It’s 6:05pm on Tuesday February 25. As I write this, I’m sitting on a United CRJ700 Canadair Regional jet, trying unsuccessfully to ignore the butterflies in my stomach, questioning every noise in the cabin, every bump in the sky, and the proximity of the mountains on either side of me. It’s no secret: I’m a fearful flyer.
I’m on my way home to Los Angeles after a glorious trip to Jackson Hole. It was our second annual Yoga/Ski/P90X retreat with my husband, Ted McDonald, and our friend, Tony Horton. 35 people graced us with their presence. Inspiring people of all ages, 20 through 60, all of them young at heart, each one knowing that the key to a happy life is to have fun, be healthy, stay fit, and to smile and laugh as often as possible.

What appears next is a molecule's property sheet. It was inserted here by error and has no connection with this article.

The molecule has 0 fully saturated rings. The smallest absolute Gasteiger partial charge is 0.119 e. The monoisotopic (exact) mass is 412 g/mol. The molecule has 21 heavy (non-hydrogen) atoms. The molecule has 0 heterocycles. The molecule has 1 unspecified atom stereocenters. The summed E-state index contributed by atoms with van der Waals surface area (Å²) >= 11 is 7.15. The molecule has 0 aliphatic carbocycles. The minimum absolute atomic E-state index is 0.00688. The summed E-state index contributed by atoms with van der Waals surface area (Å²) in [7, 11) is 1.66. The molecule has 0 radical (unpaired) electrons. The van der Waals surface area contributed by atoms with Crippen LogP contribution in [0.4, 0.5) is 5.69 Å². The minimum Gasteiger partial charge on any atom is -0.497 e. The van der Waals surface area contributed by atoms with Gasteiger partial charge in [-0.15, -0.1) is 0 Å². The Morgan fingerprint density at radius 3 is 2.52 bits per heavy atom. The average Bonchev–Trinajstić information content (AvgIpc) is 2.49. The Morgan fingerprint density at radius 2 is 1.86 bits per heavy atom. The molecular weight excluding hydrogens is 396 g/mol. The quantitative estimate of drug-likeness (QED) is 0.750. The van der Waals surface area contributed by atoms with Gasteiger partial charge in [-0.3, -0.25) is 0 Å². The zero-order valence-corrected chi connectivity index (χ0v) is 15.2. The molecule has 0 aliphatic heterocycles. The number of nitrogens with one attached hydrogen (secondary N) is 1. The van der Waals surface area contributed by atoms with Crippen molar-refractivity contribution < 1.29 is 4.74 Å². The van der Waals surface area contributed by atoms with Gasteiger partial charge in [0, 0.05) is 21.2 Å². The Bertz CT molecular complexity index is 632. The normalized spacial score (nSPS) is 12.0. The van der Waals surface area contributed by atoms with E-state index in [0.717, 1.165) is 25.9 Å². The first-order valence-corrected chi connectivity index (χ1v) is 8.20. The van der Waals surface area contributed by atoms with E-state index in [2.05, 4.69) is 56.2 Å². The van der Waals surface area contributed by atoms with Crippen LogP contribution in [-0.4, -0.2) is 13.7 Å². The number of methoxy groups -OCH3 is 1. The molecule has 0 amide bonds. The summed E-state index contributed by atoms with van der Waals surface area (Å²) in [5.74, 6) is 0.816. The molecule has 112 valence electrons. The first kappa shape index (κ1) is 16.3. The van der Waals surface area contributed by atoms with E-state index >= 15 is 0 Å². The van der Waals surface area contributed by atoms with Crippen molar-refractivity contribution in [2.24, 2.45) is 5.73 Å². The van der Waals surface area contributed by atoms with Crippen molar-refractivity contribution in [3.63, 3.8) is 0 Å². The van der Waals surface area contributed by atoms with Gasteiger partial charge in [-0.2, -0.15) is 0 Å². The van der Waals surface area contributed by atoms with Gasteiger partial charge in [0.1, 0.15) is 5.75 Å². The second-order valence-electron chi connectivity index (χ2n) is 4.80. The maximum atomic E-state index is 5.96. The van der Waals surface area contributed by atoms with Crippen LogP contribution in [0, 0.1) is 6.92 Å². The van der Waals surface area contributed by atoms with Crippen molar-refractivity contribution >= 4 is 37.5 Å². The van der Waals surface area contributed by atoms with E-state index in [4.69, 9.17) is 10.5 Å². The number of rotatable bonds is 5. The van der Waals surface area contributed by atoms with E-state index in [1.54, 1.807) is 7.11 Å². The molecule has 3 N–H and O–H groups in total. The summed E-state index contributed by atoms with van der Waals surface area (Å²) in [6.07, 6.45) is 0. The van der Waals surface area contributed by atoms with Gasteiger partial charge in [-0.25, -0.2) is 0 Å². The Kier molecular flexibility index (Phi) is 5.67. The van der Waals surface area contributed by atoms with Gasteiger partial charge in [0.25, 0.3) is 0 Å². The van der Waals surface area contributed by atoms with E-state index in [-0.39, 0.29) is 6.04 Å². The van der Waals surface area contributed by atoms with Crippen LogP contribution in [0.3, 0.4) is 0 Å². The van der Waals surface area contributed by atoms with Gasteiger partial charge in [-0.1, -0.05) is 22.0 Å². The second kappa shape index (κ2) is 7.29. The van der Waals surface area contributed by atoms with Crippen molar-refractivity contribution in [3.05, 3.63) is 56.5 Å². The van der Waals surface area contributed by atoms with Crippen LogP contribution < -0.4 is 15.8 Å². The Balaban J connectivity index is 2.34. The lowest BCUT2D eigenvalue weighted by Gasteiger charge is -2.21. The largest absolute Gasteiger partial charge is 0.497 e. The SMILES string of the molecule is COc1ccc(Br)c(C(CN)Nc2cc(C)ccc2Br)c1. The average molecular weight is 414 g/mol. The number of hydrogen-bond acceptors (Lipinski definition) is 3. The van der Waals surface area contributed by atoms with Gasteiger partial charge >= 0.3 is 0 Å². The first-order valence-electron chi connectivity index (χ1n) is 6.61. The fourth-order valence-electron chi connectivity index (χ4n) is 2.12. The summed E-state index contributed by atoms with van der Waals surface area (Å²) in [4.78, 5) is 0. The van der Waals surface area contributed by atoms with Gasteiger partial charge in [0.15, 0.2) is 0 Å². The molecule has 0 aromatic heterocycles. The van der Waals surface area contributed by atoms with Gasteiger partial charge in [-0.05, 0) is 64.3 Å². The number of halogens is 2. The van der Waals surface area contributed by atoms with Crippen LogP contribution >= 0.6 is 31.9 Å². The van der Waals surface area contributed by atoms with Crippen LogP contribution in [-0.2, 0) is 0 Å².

In the afterglow of the retreat, I’m left with images of a sea of smiling faces, the echoes of their laughter – and mine – still ringing in my heart.
Was it me? Was it Ted? Was it Tony? Was it the food? What is the people? Was it Jackson?
Or was it the 19 inches of fresh snow we got 3 days in a row?
I guess we’ll never know, but I know this for sure:
There was powder. Lots of powder. Laughter. Lots of that too. Ab workouts. Leg workouts. Yoga classes. Gentle snoring in Savasana after a long day on the slopes. Great food. Wonderful conversations. And of course, our fearless leaders, Ted and Tony, whose brotherly banter sent ripples of laughter and happiness through the crowd, sure to be felt for weeks to come.